Report exhibits sharp leap in Toronto rents, echoes findings on different main cities
TORONTO — A report by real estate market research firm Urbanation Inc. says rents in the Greater Toronto Area are rising fast, echoing the latest numbers from online rental platforms about other major Canadian cities.
The Urbanation report says that dropping vacancy rates in Toronto in the second quarter have pushed up the average rent to $2,533 with a record high of $3.57 per square foot, up 5.9 per cent in the second quarter compared with the first.
It says annual rent growth reached 16.7 per cent as the vacancy rate has dropped to 1.4 per cent from 5.1 per cent a year ago.
A similar story is playing out in other Canadian cities as people return to major centes for work, international students return and more people put off buying a home because of uncertainty in the market and the economy.
The report for June from Rentals.ca found that average rents in Canada were up 9.5 per cent from a year earlier, while Vancouver had a 24.7 per cent jump from a year earlier and Calgary saw a 26.1 per cent increase.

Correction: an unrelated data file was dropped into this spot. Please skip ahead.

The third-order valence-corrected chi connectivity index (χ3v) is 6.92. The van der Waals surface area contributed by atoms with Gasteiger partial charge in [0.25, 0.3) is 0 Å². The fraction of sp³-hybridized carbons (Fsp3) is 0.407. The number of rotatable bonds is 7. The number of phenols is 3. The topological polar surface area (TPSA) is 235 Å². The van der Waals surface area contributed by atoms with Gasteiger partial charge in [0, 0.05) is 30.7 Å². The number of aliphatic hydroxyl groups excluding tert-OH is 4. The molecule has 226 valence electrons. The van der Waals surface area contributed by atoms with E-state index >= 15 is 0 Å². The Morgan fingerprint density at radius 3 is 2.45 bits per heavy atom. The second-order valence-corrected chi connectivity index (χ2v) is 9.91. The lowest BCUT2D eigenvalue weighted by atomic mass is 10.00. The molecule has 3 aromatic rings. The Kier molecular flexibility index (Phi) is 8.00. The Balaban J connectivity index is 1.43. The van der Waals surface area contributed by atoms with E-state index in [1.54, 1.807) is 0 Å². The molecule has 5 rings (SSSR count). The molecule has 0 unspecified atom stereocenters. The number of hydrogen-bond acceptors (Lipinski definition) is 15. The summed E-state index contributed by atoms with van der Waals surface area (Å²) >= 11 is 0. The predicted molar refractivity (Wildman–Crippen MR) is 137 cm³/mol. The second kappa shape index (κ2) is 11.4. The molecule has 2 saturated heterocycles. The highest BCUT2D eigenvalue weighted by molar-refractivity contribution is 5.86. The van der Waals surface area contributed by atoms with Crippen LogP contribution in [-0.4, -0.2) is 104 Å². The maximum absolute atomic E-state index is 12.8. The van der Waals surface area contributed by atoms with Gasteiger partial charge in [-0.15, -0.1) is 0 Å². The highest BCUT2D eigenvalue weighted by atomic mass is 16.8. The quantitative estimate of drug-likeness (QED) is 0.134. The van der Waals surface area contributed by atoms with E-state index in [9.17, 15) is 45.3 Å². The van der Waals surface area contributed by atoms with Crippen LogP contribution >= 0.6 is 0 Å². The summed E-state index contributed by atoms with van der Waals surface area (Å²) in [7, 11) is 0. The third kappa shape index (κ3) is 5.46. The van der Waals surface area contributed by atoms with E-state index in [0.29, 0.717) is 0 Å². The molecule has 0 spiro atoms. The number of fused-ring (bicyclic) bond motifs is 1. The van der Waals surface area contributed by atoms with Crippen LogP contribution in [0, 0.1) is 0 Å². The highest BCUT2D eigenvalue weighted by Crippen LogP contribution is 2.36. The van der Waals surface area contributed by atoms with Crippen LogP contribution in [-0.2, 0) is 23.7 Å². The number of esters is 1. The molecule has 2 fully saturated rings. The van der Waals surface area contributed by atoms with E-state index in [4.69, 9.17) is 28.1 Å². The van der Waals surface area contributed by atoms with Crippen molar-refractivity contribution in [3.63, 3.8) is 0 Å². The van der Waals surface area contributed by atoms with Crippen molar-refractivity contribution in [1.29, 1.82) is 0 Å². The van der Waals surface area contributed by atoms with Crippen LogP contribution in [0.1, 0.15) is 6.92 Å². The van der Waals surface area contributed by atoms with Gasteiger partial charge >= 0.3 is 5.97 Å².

Other cities have seen more moderate increases, including a 5.4 per cent year-over-year climb for Montreal and a 3.6 per cent increase for Edmonton, while it notes Canada-wide the average rent of $1,885 for June is still 3.5 per cent lower than in 2019.
The Urbanation data found that while prices for studio apartments were still about one per cent below pre-pandemic rates, while one-bedroom apartments with a den have seen prices up 6.4 per cent compared with 2019 and two-bedroom-plus-den rentals are up 9.4 per cent.
It also noted that there was almost no rental buildings that went into construction in the second quarter with only 87 rental starts compared with an average of 1,916 in the preceding four quarters, though total rental construction at 18,976 units is still at multi-decade highs.
Urbanation president Shaun Hildebrand said in the report that the drop in construction could be partly attributed to data volatility, but is also likely impacted by fast-rising construction, development and borrowing costs and approval delays.
“With housing affordability at generational lows and continuing to deteriorate, it’s concerning to see rental demand and supply deviate so strongly,” said Hildebrand.
This report by The Canadian Press was first published July 19, 2022.
The Canadian Press